In 2008, a storage wall at the TVA’s Kingston Fossil Plant in East Tennessee collapsed, dumping more than a billion gallons of coal ash waste into the surrounding rivers and community. The wet, gray sludge covered more than 300 acres, killed thousands of fish, destroyed some nearby homes and filled the Emory and Clinch Rivers to their banks.
Coal ash or “fly ash” is the waste material left over when power plants burn coal. It can contain several toxic metals, including arsenic, lead and mercury. In Kingston, as in many facilities, the coal ash is stored in enormous retaining ponds.
The 2008 spill in Kingston was the impetus for the Environmental Protection Agency to consider federal rules for regulating the management of coal ash. But nearly five years later, those regulations have yet to see the light of day.
If you’d have told Ulla Reeves in 2008 the government still wouldn’t have regulations in 2013, she says she wouldn’t have believed it. “I would have been shocked and surprised,” says Reeves, the High Risk Energy Program Director for the Southern Alliance for Clean Energy. “Kingston was such a devastating environmental disaster that it’s hard to believe that we would have waited this long to address the larger problem”.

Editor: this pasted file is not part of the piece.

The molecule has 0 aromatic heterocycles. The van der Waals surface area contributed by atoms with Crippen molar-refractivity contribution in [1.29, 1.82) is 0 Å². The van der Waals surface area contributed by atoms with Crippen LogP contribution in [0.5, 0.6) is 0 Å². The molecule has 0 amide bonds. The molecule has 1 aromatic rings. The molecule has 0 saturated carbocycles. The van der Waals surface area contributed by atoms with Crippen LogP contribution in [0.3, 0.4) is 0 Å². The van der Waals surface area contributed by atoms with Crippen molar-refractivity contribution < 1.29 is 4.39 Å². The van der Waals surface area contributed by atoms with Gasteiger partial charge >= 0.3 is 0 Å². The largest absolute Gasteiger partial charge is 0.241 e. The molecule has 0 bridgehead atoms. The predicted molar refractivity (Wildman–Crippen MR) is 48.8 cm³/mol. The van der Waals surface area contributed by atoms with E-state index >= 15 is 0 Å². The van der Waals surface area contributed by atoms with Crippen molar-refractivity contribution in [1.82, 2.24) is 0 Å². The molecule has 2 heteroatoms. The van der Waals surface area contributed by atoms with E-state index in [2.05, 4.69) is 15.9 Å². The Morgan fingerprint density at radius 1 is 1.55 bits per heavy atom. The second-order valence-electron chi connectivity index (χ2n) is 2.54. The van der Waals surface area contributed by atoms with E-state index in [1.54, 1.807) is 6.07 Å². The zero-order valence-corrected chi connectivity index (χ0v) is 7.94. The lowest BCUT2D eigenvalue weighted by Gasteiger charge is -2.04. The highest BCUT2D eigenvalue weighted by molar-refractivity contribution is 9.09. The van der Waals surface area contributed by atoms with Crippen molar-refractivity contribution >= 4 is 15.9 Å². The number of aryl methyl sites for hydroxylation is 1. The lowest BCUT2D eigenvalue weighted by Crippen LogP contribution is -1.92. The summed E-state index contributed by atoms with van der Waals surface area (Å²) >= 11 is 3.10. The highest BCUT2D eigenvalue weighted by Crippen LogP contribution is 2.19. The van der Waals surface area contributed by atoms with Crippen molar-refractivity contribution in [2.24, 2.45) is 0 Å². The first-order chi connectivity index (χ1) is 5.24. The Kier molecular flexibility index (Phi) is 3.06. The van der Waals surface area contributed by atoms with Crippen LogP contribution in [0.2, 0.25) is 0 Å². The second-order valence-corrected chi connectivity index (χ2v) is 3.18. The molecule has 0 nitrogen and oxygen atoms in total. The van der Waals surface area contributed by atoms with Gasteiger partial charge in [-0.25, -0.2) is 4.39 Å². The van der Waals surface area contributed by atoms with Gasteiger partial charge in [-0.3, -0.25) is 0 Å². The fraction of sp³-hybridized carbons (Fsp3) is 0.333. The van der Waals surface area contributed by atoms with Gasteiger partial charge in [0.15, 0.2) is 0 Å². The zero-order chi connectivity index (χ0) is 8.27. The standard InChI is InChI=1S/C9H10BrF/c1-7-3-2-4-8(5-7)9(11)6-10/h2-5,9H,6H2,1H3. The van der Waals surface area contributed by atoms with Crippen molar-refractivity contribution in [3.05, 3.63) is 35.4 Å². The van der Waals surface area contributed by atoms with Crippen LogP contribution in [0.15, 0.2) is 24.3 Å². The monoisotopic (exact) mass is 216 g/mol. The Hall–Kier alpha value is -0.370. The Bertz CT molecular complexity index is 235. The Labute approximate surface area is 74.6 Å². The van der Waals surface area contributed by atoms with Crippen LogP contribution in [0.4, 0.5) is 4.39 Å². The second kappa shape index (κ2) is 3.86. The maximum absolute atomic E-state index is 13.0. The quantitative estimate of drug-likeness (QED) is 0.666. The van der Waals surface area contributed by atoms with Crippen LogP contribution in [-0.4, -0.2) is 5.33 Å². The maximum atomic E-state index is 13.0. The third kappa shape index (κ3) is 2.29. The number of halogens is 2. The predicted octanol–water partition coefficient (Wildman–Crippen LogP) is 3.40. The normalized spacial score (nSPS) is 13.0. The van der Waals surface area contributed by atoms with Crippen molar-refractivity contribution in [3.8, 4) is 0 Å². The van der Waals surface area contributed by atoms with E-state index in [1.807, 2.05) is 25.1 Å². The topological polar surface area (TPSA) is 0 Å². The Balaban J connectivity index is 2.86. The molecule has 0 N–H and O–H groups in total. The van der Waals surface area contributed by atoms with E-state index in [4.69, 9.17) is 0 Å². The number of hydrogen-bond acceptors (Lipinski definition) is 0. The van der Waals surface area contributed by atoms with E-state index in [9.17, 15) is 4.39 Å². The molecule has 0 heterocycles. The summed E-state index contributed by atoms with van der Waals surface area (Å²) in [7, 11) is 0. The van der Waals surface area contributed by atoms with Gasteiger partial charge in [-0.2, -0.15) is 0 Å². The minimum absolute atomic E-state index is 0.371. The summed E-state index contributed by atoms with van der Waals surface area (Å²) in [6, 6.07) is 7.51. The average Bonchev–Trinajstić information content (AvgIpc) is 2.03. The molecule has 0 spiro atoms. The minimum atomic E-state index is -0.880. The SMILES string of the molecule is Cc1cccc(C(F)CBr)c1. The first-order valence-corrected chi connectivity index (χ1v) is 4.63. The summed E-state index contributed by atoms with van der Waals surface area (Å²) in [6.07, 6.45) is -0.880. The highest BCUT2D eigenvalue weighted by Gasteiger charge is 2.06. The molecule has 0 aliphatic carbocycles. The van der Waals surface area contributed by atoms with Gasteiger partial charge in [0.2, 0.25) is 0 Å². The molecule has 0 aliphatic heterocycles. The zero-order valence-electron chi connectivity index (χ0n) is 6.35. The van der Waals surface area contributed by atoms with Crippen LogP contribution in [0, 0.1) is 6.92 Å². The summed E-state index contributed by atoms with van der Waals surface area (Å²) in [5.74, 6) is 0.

This weekend, Reeves and other environmental experts and activists from throughout the Southeastern US will converge on Atlanta to participate in the first-ever Southeast Coal Ash Summit. Speaker lists include representatives from major national and regional environmental groups like Earthjustice and the Southern Environmental Law Center.
While the participants in the summit will compare notes on a variety of issues surrounding coal ash, Reeves expects much of the discussion to address the lack of EPA regulations. “It’s appalling the EPA has waited so long,” Reeves says, “and it’s high time that we finalize that rule and take care of regulating this waste stream.”
Reeves says the EPA’s inability to act is due in part to the industry’s unwillingness to accept tighter regulations and the failure of the Obama Administration to make it a higher priority. “This is just a political hot potato,” she says, “and unfortunately, it hasn’t gotten quite to the frying pan yet.”